Saturday, May 29, 2010

On Camp & Respect

This past week a camp was organized for high school students in the area who are or will be taking Native Studies. It was held at a camp on the Ottawa River, about an hour west of the city. Teachers and students gathered to learn from Aboriginal and Inuit people about various cultural practices such as smudging, talking circles, sweat lodges, Inuit Throat singing, drumming and games, and more. I was fortunate enough to be able to attend. Not only would I get to be out in the woods for two days, but I'd get to learn and experience more about FN people and ways of life.

Highlights of the two days included interacting with staff and students outside of the stuffy classroom environment, sharing meals together, laughing, camp fires, and watching young people open themselves up to a culture that for most, was quite different than their own. I got to watch my own students open up and teach their peers about their background. I listened to beautiful singing and drumming by my colleague.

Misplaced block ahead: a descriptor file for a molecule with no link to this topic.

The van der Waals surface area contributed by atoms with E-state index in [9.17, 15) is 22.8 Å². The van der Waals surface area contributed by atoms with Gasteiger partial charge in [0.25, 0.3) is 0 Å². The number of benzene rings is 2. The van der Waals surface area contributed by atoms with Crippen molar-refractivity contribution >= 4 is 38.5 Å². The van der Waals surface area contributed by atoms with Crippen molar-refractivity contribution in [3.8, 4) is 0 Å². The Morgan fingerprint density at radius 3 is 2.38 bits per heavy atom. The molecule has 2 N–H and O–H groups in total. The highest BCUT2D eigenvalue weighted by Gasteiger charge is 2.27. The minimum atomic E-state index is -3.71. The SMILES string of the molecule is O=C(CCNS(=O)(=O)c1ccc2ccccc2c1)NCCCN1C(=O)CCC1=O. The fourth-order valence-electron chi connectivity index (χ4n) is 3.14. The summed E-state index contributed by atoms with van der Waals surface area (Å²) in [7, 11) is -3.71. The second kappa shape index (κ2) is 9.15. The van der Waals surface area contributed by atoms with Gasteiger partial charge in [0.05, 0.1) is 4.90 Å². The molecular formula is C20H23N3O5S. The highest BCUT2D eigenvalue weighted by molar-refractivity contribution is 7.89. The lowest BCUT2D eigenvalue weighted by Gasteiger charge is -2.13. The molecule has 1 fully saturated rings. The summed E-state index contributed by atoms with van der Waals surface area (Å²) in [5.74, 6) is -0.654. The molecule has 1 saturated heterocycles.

The most special part was listening to a 96 year old Elder speak. Grandfather William shared about sustainability and going back to the ways of the past. He prayed to the Creator that we would save this earth, that healing would come. He spoke of respect, one of the Seven Grandfather Teachings. Respect of self, of each other, and the world we live in. Never have I seen a group of teenagers more quiet, more respectful, than in this room listening to the Grandfather. It was hot in that room, but no one was complaining. Just open ears to hear the wisdom of nearly a century's worth life experience.

I went to thank him for sharing. I had no tobacco tie to offer, as others were giving. He said that was okay. He held my hand and I knelt beside him and he talked about the water. The water is being polluted he said, and we need to take care of it, to respect it, to heal it. I promised him I would try and I would encourage others to do the same.

There's something about old people. About people who are closer to death than we are. Like they know something we don't (and they know lots of things we don't!!). Why oh why is Western culture so anti-aging? This man was so special. Every wrinkle on his face tells a story. Every spot, gray hair - his quiet voice pulls you in closer to hear. I wish we all had more respect.

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